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The emergency motion claims that despite “many attempts to obtain access,” FTX employees and counsel have stymied Bahamian regulators in their effort to get critical financial information located in Amazon Web Services and Google Cloud Portal databases.
The lawyers, working on behalf of the Securities Commission of the Bahamas, said the U.S. bankruptcy proceedings will “suffer no harm or hardship if this relief is granted.” They’re seeking data on FTX international customers that is stored on AWS servers, including “wallet addresses, customer balances, deposit and withdrawal records, trades, and accounting data.” Google’s technology served as an analytics platform for FTX International’s data.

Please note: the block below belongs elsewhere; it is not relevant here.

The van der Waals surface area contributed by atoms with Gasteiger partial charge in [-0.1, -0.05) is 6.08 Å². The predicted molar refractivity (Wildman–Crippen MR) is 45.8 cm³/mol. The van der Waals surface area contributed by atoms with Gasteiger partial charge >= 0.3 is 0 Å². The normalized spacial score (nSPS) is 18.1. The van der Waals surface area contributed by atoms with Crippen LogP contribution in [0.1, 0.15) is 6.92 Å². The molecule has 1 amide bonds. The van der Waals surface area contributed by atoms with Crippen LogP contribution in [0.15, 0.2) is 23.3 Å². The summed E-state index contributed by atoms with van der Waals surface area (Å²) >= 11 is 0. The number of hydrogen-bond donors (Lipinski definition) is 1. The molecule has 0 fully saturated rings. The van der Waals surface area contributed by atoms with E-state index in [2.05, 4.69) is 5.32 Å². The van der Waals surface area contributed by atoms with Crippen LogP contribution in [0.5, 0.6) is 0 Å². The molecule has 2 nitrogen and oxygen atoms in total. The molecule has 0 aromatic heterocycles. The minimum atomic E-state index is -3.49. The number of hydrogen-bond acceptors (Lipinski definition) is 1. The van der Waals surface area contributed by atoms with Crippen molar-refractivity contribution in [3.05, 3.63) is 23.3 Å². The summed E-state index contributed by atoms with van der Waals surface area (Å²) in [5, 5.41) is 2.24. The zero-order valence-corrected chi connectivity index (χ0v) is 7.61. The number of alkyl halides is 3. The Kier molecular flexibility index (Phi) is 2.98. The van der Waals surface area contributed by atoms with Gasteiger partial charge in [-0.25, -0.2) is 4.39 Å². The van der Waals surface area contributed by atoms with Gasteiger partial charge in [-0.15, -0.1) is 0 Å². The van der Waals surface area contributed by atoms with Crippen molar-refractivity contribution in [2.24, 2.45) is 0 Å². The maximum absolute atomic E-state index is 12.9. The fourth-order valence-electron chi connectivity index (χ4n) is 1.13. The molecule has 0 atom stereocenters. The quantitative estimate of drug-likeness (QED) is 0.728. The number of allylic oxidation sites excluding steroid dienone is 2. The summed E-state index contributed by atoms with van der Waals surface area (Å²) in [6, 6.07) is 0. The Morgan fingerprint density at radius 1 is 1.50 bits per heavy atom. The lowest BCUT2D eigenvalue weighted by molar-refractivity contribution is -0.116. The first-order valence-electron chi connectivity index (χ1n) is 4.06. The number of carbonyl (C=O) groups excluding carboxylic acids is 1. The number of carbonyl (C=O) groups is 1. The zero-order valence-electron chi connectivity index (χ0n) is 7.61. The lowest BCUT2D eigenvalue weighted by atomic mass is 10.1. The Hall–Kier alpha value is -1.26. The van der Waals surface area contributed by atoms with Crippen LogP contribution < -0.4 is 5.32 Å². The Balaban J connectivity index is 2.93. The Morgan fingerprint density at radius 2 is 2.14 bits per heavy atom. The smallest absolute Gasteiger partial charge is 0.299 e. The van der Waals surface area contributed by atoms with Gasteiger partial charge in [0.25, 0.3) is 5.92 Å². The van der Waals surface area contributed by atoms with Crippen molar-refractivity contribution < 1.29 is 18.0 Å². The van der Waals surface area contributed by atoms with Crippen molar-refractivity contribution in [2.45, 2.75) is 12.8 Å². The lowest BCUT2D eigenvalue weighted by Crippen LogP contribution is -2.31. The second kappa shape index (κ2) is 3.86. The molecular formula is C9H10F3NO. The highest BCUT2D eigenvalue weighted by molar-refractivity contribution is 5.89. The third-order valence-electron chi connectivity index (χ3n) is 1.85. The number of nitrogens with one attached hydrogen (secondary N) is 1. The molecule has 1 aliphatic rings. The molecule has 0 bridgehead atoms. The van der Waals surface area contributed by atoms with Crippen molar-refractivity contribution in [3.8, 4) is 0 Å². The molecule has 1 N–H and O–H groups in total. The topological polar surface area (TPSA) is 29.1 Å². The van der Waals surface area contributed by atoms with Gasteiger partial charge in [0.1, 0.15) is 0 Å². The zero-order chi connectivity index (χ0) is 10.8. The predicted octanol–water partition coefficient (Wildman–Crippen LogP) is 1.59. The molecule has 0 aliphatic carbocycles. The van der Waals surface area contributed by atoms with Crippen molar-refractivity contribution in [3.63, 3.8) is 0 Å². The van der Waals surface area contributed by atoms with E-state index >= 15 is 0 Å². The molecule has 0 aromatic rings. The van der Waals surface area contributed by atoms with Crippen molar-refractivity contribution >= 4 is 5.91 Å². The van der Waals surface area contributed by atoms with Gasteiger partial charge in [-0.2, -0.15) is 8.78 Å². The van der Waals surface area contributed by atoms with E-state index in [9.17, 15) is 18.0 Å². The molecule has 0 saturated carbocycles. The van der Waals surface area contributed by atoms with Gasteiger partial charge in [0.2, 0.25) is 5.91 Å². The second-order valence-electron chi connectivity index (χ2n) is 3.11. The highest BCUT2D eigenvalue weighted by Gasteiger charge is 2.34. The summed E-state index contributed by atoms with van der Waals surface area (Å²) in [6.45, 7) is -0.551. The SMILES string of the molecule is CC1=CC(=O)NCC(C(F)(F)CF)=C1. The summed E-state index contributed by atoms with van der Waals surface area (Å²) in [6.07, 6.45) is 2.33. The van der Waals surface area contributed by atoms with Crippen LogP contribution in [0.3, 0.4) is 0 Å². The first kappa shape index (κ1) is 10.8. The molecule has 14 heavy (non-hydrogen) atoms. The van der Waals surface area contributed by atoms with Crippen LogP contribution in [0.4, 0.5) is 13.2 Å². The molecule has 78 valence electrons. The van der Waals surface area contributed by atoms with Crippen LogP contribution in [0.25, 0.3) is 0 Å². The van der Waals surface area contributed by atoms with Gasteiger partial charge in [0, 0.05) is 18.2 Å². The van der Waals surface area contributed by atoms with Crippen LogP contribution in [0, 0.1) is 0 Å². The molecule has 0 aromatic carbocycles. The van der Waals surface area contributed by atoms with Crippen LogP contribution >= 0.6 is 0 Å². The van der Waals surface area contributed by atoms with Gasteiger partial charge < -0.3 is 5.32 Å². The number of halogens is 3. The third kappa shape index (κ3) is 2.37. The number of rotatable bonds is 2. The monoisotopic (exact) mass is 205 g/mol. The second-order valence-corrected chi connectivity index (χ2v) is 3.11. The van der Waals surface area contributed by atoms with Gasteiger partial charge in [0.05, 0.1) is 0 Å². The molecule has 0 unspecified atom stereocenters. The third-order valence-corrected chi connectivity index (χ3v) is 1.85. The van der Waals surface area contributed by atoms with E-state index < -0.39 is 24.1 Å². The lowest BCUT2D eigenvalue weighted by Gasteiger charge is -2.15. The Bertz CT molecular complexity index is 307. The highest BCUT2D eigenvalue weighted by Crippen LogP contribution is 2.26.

“While the Joint Provisional Liquidators are happy to engage in dialogue with the U.S. Debtors, their refusal to promptly restore access has frustrated the ability of the Joint Provisional Liquidators to carry out their duties under Bahamian law and placed FTX Digital’s assets at risk of dissipation,” the filing read.
FTX filed for bankruptcy protection last month after a liquidity crunch at the crypto exchange, which was intermingling assets with sister hedge fund Alameda Research. FTX founder Sam Bankman-Fried, who had an estimated net worth of $16 billion before the collapse, will appear before U.S. lawmakers next week.